I’ve seen some sites and photographers list a single, “peak” date, but this is total speculative B.S. to make them sound like experts. The reason being, the Firefall is largely contingent upon weather conditions. Sure, there’s a theoretical “peak” date, as there is with any natural phenomenon like this, but the difference between the peak date and a date +/-7 days from that peak is negligible, assuming all other variables are the same.
From my perspective, there is no single best date for the 2021 Firefall, but there are worst dates: February 12-15, 2021. That’s Valentine’s Day through Presidents’ Day Weekend, which is always the busiest time to go. Additionally, I’d avoid February 19-21, 2021. That’s another weekend, and it also coincides with what’s believed to be “peak light.” Instead, aim for weekdays–ideally after February 21, 2021 for the lowest crowds.
Beyond the best dates, the bigger concerns are weather and water flow. The latter is the biggest thing, and what really distinguished last year from the Firefall a couple of years ago, in my mind. Yosemite National Park received a decent amount of snow last year, and that coupled with abnormally warm weather during our Firefall attempts meant some seriously good water flow.
Note that even when there’s not much snow, water is not a strict necessity for the Firefall. Although the effect is much cooler with strong flow, the lighting occurs regardless, so all is not lost if you’ve going during a ‘dry’ year. In that scenario, composing a wider scene to “fake it” a bit might be necessary, or at least the safer bet.
Weather matters, too. Unlike a normal sunset, which is best photographed with some nice clouds that are illuminated by the sun, a clear sky is ideal for the Firefall. You need the sun hitting the mountain for the full effect of the Firefall, and all it takes is a single rogue cloud to kill it.
Likewise, we learned that a bit of wind can really help with the effect, as that can really exaggerate the waterfall’s visible intensity, and the spray from the waterfall catching the fleeting sunset light is a breathtaking sight. My favorite shot I captured of the Firefall is the one at the top of this section from a side view of Horsetail Fall shot from a clearing in the woods about a mile before the El Capitan Picnic Area.
The way the mist is catching the light has an ethereal quality, and seeing this in person actually gave me goosebumps. I fired off over 100 photos and each shot with the mist like this has its own unique character. I started editing about 15 of them before I decided I need to narrow things down.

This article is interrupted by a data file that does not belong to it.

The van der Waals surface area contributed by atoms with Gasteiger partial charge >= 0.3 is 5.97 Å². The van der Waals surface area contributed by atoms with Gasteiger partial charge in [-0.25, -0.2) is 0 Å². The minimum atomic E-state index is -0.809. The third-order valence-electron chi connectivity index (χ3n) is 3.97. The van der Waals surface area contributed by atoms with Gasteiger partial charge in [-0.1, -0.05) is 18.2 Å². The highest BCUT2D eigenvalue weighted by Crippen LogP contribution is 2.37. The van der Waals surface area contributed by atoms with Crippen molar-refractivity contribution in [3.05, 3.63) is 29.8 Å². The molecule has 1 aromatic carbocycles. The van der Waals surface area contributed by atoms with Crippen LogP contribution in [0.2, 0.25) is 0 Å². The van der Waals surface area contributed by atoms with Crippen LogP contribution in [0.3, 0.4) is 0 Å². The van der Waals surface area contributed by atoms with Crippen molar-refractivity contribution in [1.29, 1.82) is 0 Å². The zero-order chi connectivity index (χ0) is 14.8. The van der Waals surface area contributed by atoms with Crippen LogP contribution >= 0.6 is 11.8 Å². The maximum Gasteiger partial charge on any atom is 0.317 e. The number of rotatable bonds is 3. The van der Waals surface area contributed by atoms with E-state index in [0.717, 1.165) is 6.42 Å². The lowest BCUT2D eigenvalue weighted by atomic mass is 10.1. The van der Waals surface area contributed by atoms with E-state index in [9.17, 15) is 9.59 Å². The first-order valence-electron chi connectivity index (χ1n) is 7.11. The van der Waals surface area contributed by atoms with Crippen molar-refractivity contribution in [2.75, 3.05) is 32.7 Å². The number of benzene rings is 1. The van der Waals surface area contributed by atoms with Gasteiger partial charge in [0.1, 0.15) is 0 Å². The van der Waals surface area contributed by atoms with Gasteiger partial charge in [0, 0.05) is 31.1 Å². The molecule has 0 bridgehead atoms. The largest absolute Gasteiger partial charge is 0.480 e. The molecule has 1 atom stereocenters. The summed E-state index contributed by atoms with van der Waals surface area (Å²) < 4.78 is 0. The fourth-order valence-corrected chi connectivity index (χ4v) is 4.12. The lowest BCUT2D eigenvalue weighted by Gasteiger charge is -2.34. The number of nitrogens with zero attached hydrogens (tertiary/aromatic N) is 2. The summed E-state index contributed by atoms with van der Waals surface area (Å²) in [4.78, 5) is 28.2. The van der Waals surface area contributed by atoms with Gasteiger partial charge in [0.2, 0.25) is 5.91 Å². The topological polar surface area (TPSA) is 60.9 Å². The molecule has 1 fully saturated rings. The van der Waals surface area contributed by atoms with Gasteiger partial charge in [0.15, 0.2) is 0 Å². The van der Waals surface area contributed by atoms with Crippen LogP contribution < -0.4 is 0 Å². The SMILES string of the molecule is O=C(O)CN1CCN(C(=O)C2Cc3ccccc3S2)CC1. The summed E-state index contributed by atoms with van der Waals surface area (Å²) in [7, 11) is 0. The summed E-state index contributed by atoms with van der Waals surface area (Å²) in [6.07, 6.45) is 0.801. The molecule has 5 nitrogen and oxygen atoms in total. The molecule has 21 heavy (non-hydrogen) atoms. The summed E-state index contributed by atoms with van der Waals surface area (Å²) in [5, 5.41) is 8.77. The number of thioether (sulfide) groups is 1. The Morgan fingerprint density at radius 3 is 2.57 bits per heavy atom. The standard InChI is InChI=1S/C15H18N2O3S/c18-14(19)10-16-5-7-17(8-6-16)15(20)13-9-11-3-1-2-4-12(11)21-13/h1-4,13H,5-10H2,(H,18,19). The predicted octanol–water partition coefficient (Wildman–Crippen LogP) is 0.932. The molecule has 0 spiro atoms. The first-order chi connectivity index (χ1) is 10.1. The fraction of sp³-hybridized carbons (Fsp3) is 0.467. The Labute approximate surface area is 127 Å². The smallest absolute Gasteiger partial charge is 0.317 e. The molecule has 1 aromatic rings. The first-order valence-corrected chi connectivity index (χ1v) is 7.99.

Don’t be worried if you can’t see the waterfall an hour or two before sunset. Unless the water flow is looking really good, chances are you won’t be able to see it. Don’t feel dumb about asking another photographer to point it out to you when you get to the viewing locations. It’s a pretty common question, and info you’ll want to have if you arrive early.
Speaking of views, there are two go-to spots, both of which are pull-outs on the Yosemite Valley Loop. The most popular spot is the south view, which is a parking area near Cathedral Beach. (As noted above, this will not be an option on peak dates in 2021 due to new NPS restrictions.) The second is the north view, east of the El Capitan Picnic Area. These are good, safe locations for viewing the Firefall.
If you’re worried about being able to find these spots, don’t be. Hundreds of photographers descend upon Yosemite National Park for the Firefall, and there will be cones set up along with signage about Firefall parking. Because of this, it’s recommended that you arrive to one of these spots at least an hour early, as you will be jockeying for position with a lot of other people.
I highly recommend sticking to one of these spots for your initial attempt at the Firefall, unless you’re with someone who has shot it before or you do a lot of homework to figure out an alternate vantage. Once you shoot from the go-to spots on night 1, I recommend finding an alternate spot on night 2.
This is my recommendation for a few reasons. First, finding the Firefall on your own is tricky, and there are few other locations in Yosemite Valley that offer as good of a view as these parking areas. Second, there is something to be said for the communal experience of witnessing such an amazing moment (or moments) with other visitors to the park. I’m not exactly keen on photographing sunrise at Tunnel View elbow-to-elbow with 50 other photographers, but it’s totally different; there’s a palpable energy to the collective experience, and one enjoyed by photographer and non-photographer alike.